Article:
— Offers recommendations to help define role of NCATS, banish "valley of death" on drug development pipeline —
NEW YORK, March 20, 2012 /PRNewswire-USNewswire/ -- Todd Sherer, PhD, CEO of The Michael J. Fox Foundation for Parkinson's Research (MJFF), was one of five witnesses to address the U.S. House of Representatives Appropriations Committee Subcommittee on Labor, Health and Human Services, and Education in Washington, D.C. on the role of the National Center for Advancing Translational Sciences (NCATS). An initiative spearheaded by National Institutes of Health (NIH) Director Francis Collins, NCATS would be the first research institute at NIH exclusively dedicated to driving translational research to speed basic science discoveries into practical treatments.
Sherer offered key learnings from The Michael J. Fox Foundation's model to speed treatment breakthroughs for Parkinson's disease by investing strategically in translational research. His testimony defined the role of translational research in the drug development process, demonstrating how lessons learned in Parkinson's could apply to the greater medical research enterprise and how NCATS could help create a more efficient drug development process for the benefit of generations of Americans.
"This series of [translational] questions must be asked and answered before we take the critical leap of faith to test a potential therapy in a human. The problem is, it's far easier said than done. In the medical research system as it stands today, few natural handoffs exist to shepherd promising findings from researcher to researcher, institution to institution, or discipline to discipline — let alone from academia to industry. This phase has famously been dubbed the 'valley of death' because of the chronic funding and expertise gap that is crying out to be addressed by an institute like NCATS. For now, unfortunately, this is where potential treatment breakthroughs go to die."
Sherer noted that in pursuit of a Parkinson's cure, MJFF has funded more than $285 million in research since inception, of which 90 percent has gone straight to translational research. "We believe that getting to patient-relevant results isn't about spending more money — it's about spending money more effectively," he said.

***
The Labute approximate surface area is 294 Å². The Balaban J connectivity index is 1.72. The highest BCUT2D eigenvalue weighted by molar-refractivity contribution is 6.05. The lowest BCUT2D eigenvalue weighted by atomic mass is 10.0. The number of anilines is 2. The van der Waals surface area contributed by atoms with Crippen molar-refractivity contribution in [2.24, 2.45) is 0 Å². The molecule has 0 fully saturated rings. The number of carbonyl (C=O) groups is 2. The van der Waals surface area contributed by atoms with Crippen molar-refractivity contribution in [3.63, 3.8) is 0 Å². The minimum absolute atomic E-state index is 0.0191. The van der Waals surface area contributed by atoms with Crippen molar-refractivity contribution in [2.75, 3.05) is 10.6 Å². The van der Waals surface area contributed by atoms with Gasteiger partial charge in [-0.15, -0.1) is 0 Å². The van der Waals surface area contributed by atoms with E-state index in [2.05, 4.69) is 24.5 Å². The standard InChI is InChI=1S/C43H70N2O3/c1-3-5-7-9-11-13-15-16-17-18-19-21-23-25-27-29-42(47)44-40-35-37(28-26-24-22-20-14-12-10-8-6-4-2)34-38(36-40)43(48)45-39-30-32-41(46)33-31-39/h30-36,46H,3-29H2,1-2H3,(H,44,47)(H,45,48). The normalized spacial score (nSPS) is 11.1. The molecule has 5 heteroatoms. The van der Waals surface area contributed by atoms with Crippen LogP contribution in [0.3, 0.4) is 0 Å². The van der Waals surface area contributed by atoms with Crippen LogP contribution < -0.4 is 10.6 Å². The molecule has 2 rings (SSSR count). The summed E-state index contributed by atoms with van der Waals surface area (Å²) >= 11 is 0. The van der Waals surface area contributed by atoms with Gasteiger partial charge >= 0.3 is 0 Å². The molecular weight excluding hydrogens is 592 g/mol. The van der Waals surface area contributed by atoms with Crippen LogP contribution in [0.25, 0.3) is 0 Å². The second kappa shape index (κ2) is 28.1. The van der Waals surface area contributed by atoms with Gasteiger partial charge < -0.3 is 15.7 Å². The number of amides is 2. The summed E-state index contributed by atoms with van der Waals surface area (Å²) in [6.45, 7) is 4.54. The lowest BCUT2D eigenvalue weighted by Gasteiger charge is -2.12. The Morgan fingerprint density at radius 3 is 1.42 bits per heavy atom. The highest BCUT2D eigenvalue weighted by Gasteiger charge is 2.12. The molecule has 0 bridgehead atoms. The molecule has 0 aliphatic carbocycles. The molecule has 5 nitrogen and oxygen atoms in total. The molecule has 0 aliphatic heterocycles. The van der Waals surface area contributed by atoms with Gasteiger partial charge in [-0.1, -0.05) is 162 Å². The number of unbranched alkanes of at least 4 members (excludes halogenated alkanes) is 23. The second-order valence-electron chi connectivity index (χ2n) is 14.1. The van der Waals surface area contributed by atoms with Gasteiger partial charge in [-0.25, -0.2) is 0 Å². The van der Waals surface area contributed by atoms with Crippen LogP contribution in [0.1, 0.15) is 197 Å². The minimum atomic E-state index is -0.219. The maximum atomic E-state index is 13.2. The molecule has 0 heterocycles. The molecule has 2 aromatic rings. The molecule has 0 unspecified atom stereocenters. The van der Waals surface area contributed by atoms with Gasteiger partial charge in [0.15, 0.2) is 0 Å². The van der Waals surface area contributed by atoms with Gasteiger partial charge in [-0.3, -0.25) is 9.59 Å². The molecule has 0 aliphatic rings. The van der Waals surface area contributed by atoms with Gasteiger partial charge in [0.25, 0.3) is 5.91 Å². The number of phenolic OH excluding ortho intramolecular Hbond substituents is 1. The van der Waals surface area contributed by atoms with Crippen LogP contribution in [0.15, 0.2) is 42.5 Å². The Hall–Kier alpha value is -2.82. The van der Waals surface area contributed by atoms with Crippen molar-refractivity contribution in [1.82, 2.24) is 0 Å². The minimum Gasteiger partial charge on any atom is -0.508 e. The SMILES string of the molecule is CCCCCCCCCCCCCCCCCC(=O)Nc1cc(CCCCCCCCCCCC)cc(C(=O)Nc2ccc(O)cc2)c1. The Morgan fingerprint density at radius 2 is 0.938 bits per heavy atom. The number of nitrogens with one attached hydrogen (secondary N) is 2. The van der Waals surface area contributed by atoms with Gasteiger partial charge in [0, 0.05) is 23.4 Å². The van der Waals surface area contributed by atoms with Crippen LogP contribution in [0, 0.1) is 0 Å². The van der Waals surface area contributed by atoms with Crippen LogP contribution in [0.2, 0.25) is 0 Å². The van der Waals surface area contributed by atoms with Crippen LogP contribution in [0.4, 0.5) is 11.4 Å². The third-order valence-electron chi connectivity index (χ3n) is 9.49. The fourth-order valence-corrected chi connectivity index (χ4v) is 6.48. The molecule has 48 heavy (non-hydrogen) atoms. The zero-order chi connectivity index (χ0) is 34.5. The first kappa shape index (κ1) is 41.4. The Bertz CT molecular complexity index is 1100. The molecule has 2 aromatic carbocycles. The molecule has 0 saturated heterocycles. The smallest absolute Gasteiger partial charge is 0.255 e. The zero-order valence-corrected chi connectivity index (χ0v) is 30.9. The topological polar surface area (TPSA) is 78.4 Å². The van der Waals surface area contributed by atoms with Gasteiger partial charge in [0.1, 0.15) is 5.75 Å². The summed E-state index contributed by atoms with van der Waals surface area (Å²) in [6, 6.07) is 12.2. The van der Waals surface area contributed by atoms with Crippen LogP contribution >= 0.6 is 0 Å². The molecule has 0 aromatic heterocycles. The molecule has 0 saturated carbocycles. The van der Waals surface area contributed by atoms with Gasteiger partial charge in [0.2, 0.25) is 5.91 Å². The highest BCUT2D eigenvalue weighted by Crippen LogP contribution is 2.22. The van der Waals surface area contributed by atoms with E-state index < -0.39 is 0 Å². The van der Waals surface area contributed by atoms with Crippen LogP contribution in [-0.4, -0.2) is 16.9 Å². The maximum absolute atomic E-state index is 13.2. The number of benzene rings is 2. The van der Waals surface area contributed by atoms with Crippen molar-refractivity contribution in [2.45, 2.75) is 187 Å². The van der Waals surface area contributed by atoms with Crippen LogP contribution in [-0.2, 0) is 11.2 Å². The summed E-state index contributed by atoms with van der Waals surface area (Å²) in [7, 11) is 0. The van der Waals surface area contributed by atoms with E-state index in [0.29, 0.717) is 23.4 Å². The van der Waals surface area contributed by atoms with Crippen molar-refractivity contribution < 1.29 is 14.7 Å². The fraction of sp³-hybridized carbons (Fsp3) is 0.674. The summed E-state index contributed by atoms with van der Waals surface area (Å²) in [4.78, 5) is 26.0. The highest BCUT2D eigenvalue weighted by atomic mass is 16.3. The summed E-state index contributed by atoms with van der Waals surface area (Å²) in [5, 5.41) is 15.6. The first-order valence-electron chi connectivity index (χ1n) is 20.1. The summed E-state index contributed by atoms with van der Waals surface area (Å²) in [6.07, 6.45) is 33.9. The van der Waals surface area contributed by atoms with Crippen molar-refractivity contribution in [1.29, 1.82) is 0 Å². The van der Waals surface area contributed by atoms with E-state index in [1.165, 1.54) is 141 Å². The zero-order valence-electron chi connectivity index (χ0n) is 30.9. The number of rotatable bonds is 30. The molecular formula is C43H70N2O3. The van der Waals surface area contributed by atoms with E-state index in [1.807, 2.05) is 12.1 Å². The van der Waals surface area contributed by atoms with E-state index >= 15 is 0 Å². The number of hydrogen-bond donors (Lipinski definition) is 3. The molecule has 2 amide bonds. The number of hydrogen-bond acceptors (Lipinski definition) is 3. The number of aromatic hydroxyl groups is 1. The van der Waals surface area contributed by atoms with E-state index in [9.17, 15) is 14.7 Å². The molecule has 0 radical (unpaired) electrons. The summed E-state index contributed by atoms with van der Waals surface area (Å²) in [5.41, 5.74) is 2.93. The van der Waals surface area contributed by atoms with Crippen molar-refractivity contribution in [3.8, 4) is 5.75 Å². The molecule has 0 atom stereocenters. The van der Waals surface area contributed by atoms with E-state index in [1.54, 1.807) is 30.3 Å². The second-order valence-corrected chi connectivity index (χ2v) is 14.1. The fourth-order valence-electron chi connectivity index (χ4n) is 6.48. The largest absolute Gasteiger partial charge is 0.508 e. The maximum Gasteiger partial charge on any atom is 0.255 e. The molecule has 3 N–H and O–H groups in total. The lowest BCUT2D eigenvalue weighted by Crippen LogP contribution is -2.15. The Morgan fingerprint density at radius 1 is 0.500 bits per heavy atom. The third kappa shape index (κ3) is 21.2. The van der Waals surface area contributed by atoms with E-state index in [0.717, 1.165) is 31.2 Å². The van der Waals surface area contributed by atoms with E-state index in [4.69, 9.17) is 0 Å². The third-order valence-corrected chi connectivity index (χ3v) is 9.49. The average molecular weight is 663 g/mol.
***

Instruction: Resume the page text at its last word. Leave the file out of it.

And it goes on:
"Based on my experience of what can happen when substantive investments are made in translation, the total contributions NCATS can make to drug development may well be greater than the sum of the parts."
To view the complete testimony, visit: www.michaeljfox.org/sherertestimony.
About The Michael J. Fox Foundation for Parkinson's Research
As the world's largest private funder of Parkinson's research, The Michael J. Fox Foundation is dedicated to accelerating a cure for Parkinson's disease and improved therapies for those living with the condition today. The Foundation pursues its goals through an aggressively funded, highly targeted research program coupled with active global engagement of scientists, Parkinson's patients, business leaders, clinical trial participants, donors and volunteers. In addition to funding more than $285 million in research to date, the Foundation has fundamentally altered the trajectory of progress toward a cure. Operating at the hub of worldwide Parkinson's research, the Foundation forges groundbreaking collaborations with industry leaders, academic scientists and government research funders; increases the flow of participants into Parkinson's disease clinical trials with its online tool, Fox Trial Finder; promotes Parkinson's awareness through high-profile advocacy, events and outreach; and coordinates the grassroots involvement of thousands of Team Fox members around the world. Now through December 31, 2012, all new and increased giving to The Michael J. Fox Foundation, as well as gifts from donors who have not given since 2009 or earlier, will be matched on a dollar-for-dollar basis with the $50-million Brin Wojcicki Challenge, launched by Sergey Brin and Anne Wojcicki.
SOURCE The Michael J. Fox Foundation